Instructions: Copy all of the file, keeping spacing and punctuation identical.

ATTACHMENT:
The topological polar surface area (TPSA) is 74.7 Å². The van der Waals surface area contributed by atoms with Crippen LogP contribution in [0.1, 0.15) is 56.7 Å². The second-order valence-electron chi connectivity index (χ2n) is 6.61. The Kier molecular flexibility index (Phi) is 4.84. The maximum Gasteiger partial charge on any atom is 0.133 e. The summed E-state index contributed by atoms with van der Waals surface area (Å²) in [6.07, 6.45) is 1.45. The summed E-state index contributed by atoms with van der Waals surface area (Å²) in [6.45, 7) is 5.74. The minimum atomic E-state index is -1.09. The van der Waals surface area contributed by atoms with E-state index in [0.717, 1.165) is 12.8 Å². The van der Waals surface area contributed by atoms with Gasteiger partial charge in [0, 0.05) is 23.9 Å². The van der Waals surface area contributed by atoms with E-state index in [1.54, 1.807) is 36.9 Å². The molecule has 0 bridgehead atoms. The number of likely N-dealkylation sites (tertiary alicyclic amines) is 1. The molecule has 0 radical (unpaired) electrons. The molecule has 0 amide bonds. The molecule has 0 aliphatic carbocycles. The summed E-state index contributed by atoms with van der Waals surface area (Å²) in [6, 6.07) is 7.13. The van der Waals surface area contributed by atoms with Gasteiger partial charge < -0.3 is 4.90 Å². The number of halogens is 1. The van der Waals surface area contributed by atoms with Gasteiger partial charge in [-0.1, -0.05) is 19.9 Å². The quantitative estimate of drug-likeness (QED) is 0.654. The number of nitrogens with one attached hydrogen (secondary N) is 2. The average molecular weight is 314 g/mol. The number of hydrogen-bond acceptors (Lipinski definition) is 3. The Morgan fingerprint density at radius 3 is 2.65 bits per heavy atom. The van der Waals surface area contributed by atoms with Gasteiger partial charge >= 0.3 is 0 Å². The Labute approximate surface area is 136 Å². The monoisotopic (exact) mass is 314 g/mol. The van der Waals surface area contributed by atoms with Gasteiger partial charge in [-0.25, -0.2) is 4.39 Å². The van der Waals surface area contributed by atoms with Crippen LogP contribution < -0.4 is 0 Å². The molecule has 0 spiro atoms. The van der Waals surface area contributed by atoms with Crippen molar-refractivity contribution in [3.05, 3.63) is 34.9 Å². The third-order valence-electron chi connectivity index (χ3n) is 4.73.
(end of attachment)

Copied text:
The topological polar surface area (TPSA) is 74.7 Å². The van der Waals surface area contributed by atoms with Crippen LogP contribution in [0.1, 0.15) is 56.7 Å². The second-order valence-electron chi connectivity index (χ2n) is 6.61. The Kier molecular flexibility index (Phi) is 4.84. The maximum Gasteiger partial charge on any atom is 0.133 e. The summed E-state index contributed by atoms with van der Waals surface area (Å²) in [6.07, 6.45) is 1.45. The summed E-state index contributed by atoms with van der Waals surface area (Å²) in [6.45, 7) is 5.74. The minimum atomic E-state index is -1.09. The van der Waals surface area contributed by atoms with E-state index in [0.717, 1.165) is 12.8 Å². The van der Waals surface area contributed by atoms with Gasteiger partial charge in [0, 0.05) is 23.9 Å². The van der Waals surface area contributed by atoms with E-state index in [1.54, 1.807) is 36.9 Å². The molecule has 0 bridgehead atoms. The number of likely N-dealkylation sites (tertiary alicyclic amines) is 1. The molecule has 0 radical (unpaired) electrons. The molecule has 0 amide bonds. The molecule has 0 aliphatic carbocycles. The summed E-state index contributed by atoms with van der Waals surface area (Å²) in [6, 6.07) is 7.13. The van der Waals surface area contributed by atoms with Gasteiger partial charge < -0.3 is 4.90 Å². The number of halogens is 1. The van der Waals surface area contributed by atoms with Gasteiger partial charge in [-0.1, -0.05) is 19.9 Å². The quantitative estimate of drug-likeness (QED) is 0.654. The number of nitrogens with one attached hydrogen (secondary N) is 2. The average molecular weight is 314 g/mol. The number of hydrogen-bond acceptors (Lipinski definition) is 3. The Morgan fingerprint density at radius 3 is 2.65 bits per heavy atom. The van der Waals surface area contributed by atoms with Gasteiger partial charge >= 0.3 is 0 Å². The Labute approximate surface area is 136 Å². The monoisotopic (exact) mass is 314 g/mol. The van der Waals surface area contributed by atoms with Gasteiger partial charge in [-0.25, -0.2) is 4.39 Å². The van der Waals surface area contributed by atoms with Crippen LogP contribution < -0.4 is 0 Å². The molecule has 0 spiro atoms. The van der Waals surface area contributed by atoms with Crippen molar-refractivity contribution in [3.05, 3.63) is 34.9 Å². The third-order valence-electron chi connectivity index (χ3n) is 4.73.